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DHS Lifts Airport Restrictions for Travelers Exempt from COVID Travel Bans

By September 17, 2020March 29th, 2021COVID-19
Courtesy of Pexels, labeled for reuse, https://static.pexels.com/photos/9482/plane.jpg

Back in January, the Department of Homeland Security restricted airplane travel from countries that are on the restricted travel list to one of 15 airports in the United States. Starting on September 14, 2020, travelers that are exempt from the travel ban will no longer be restricted to land in one of these 15 airports. Travelers who are permitted to enter the United States despite having been physically present in one of the COVID-19 banned countries are now permitted to fly into any U.S. international airport and may undergo a more minimal public health screening.

Travelers who are permitted to enter the country are listed below:

  • U.S. citizens;
  • Lawful permanent residents;
  • The spouse of a U.S. citizen or lawful permanent resident;
  • The parent or legal guardian of a U.S. citizen or permanent resident, if the U.S. citizen or permanent resident is unmarried and under the age of 21;
  • The sibling of a U.S. citizen or lawful permanent resident, provided that both are unmarried and under the age of 21;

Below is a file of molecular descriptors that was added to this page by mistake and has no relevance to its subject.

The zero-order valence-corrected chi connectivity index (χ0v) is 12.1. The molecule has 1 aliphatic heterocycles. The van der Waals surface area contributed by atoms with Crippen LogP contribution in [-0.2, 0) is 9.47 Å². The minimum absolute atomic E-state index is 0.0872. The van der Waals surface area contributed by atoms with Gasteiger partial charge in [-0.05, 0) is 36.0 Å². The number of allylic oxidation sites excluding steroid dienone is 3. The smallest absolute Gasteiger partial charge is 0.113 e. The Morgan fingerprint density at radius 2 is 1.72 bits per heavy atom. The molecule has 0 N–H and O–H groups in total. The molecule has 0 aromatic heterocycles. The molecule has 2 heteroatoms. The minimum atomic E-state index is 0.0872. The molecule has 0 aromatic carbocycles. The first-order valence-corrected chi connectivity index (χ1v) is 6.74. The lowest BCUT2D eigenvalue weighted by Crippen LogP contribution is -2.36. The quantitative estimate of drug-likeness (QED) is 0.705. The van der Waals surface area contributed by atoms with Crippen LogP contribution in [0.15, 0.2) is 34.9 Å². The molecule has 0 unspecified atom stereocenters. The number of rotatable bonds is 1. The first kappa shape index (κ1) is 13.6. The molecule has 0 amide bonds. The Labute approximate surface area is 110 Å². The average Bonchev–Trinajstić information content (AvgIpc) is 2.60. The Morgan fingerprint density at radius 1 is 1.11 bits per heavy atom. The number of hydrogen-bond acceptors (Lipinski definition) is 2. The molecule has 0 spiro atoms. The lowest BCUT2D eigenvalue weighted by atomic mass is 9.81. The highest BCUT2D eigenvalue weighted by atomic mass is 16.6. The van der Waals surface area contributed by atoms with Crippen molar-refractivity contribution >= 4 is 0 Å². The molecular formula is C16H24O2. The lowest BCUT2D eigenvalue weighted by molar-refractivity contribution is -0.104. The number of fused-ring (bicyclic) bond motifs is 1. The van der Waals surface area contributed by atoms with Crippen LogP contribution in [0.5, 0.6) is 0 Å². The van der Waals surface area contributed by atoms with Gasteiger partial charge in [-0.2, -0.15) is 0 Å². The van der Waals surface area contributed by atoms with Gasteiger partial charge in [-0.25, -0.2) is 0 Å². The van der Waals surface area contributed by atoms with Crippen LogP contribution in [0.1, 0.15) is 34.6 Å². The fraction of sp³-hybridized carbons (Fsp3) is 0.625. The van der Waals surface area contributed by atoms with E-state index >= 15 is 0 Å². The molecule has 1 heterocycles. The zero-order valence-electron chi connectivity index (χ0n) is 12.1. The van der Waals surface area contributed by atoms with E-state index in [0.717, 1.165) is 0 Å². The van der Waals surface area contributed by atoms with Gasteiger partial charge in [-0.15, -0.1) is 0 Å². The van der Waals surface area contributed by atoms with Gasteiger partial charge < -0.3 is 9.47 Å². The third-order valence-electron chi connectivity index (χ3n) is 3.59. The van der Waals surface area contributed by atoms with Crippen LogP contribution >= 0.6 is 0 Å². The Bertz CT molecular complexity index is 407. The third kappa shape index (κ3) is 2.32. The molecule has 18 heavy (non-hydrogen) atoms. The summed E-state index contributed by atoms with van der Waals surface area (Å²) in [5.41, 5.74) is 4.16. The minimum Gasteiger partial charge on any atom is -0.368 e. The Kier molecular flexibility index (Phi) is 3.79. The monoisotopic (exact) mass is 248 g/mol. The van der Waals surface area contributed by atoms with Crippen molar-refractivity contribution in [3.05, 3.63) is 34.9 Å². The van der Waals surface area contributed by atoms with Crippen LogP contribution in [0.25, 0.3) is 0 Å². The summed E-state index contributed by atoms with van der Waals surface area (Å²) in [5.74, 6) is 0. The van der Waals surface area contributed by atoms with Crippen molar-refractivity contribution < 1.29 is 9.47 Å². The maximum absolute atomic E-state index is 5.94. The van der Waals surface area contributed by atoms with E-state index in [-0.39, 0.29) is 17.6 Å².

• The child, foster child, or ward of a U.S. citizen or lawful permanent resident, or who is a prospective adoptee seeking to enter the United States pursuant to the IR-4 or IH-4 visa classifications;
  • A foreign national traveling at the invitation of the U.S. government for a purpose related to containment or mitigation of the virus;
  • Nonimmigrant crewmembers;
  • Foreign nationals seeking entry or transiting the United States under an A-1, A-2, C-2, C-3, G-1, G-2, G-3, G-4, NATO-1 through NATO-4 or NATO-6 visa;
  • A foreign national whose entry would not pose a significant risk of transmitting the virus, as determined by the Centers for Disease Control; and
  • A foreign national whose entry would further important U.S. law enforcement interests or would be in the U.S. national interest.

This change will make international travel easier however this does not lift the travel ban currently still in place. Visa holders living in one of the banned countries must apply for a national interest exception before travelling.

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